I’ve worked with the best handlers in this breed at one time or another. I admire the hard work and dedication that they put into their craft. I always brought my dog to the show ring, ready to be competitive and shown to perfection by his handler. As positively that I feel towards handlers and the tremendous contribution that they have made to the sport of showing dogs, I still want to enjoy my dogs and want them home with me. They’re my companions first and a show dog second. If I can’t get them ready for the show ring myself, then maybe it’s time for me to check into a nursing home. And if it’s any indication about how “wonderful” I was in training my own wild child “Bu” for her futurity, I just might be checking in there sooner than I planned!

From the book: "BEST IN SHOW"......"...this book is an absolute "must have"...an unqualified triumph." -- - Dog World (UK) "A bible for all dog show enthusiasts...a treasure that nobody in the dog show world can be without, at least not if they want to maintain their credibility." -- - HUNDSPORT (Sweden)
"A must-read to help you enjoy and understand the world of dog shows even more." -- - David Frei, co-host, The Westminster Kennel Club Dog Show on USA Network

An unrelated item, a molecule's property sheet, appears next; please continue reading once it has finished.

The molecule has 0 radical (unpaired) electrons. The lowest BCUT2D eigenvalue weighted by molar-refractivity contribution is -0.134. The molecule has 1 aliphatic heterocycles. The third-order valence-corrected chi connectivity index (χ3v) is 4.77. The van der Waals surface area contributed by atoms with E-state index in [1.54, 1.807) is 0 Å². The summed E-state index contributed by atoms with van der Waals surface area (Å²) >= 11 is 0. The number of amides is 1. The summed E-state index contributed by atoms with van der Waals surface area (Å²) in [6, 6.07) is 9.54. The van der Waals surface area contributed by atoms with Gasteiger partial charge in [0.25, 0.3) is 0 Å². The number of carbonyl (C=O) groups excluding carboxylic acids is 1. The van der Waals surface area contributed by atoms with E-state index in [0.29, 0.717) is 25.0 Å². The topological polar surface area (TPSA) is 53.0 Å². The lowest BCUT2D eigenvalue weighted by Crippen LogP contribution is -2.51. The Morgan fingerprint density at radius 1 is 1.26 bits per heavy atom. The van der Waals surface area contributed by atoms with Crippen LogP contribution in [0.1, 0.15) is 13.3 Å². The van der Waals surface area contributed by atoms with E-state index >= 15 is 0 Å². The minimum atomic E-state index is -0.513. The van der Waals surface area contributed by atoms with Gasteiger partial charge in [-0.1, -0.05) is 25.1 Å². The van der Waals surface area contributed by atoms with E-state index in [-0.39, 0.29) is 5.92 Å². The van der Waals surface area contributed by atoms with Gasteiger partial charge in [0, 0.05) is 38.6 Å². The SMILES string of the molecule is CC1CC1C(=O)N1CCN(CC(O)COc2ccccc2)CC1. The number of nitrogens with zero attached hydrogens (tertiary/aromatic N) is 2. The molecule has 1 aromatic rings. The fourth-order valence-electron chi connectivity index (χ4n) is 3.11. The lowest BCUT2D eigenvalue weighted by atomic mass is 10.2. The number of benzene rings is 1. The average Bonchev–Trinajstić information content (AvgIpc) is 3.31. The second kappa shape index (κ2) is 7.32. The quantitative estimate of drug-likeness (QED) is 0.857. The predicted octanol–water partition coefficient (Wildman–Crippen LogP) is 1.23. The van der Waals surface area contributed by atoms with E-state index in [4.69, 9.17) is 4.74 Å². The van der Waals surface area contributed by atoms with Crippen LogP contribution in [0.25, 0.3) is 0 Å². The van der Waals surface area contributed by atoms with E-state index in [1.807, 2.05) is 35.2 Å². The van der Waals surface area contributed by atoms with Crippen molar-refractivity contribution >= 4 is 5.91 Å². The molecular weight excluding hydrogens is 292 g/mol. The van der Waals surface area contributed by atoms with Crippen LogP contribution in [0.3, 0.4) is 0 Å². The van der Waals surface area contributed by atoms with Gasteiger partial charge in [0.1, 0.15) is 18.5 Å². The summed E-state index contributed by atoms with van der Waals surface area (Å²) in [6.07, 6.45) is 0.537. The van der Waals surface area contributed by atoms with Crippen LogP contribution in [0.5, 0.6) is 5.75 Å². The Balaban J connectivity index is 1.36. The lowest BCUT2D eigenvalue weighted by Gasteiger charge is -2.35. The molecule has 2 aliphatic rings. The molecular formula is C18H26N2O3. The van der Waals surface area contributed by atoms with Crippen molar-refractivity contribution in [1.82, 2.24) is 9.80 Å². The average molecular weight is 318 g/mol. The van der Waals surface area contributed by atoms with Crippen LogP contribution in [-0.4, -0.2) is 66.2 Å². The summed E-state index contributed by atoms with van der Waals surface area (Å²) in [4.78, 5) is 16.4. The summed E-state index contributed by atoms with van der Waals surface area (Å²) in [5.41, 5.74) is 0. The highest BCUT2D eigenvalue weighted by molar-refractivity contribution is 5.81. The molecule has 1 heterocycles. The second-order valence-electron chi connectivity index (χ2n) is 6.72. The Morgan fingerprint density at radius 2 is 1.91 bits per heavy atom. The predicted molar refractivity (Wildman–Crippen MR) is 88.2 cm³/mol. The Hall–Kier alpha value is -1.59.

"We put this workhorse to the test at the GAZETTE and it became indispensable in about 15 minutes. We can give the book no higher praise than that." -- - AKC Gazette, February 2008 "a treasure trove...the be-all and end-all book about dog shows." -- - The Ringleader (Australia)

My rating: handlers: (4), sending dogs away to be trained: (2-4)

1 comment:

  1. When my bitch Kiz was younger, I was advised to send her to the handler to get her finished. Because I was suffering from Chronic migraines, I found it nearly impossible to make every show that was entered. I could not consider sending her away at that time...she was my "baby" who slept on the couch. Twelve years later, Kiz never did finish. The 13 points and one major cost me MUCH more than it would had I sent her for probably the couple of months it would have taken to garner that elusive Champion title. I know that Kiz does not care, and I do not love her less. On the other side of the coin, due to my declining health, I sent Kizzy's daughter Arwen to her handler for 2 months when she when she was 6 months old anticipating having to place her and to train her for the show ring. She did not enjoy the show ring, and my health stop spiraling, so she was retired from her "career" with a few points and some Best Puppy wins. She will be 7 years old this December; and when she was reunited with her handler this past month, she was joyously happy to see him.
    For me, its not about the money....showing is exorbitantly expensive in EITHER case..its how my dog is treated when at the handlers home; and how her handler treated her was obviously evident as Arwen attempted to climb into his arms. It was as if he were a long lost love.